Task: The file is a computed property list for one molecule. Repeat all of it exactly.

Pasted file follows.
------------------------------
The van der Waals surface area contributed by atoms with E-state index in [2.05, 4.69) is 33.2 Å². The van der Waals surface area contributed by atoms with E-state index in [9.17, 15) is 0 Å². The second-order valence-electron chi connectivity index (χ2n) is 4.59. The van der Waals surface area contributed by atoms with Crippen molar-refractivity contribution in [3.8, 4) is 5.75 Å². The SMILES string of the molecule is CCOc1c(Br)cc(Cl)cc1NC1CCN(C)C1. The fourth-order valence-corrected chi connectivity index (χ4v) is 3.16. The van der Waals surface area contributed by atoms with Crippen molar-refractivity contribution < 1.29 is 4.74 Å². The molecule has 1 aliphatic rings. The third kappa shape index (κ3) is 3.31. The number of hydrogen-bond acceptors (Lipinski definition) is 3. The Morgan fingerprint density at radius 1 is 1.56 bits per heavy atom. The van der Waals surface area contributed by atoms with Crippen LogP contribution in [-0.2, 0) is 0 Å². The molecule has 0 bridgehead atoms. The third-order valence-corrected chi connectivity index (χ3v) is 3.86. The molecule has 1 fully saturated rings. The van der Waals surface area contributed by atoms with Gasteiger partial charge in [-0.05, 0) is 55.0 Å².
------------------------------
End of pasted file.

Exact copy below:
The van der Waals surface area contributed by atoms with E-state index in [2.05, 4.69) is 33.2 Å². The van der Waals surface area contributed by atoms with E-state index in [9.17, 15) is 0 Å². The second-order valence-electron chi connectivity index (χ2n) is 4.59. The van der Waals surface area contributed by atoms with Crippen molar-refractivity contribution in [3.8, 4) is 5.75 Å². The SMILES string of the molecule is CCOc1c(Br)cc(Cl)cc1NC1CCN(C)C1. The fourth-order valence-corrected chi connectivity index (χ4v) is 3.16. The van der Waals surface area contributed by atoms with Crippen molar-refractivity contribution < 1.29 is 4.74 Å². The molecule has 1 aliphatic rings. The third kappa shape index (κ3) is 3.31. The number of hydrogen-bond acceptors (Lipinski definition) is 3. The Morgan fingerprint density at radius 1 is 1.56 bits per heavy atom. The van der Waals surface area contributed by atoms with Crippen LogP contribution in [-0.2, 0) is 0 Å². The molecule has 0 bridgehead atoms. The third-order valence-corrected chi connectivity index (χ3v) is 3.86. The molecule has 1 fully saturated rings. The van der Waals surface area contributed by atoms with Gasteiger partial charge in [-0.05, 0) is 55.0 Å².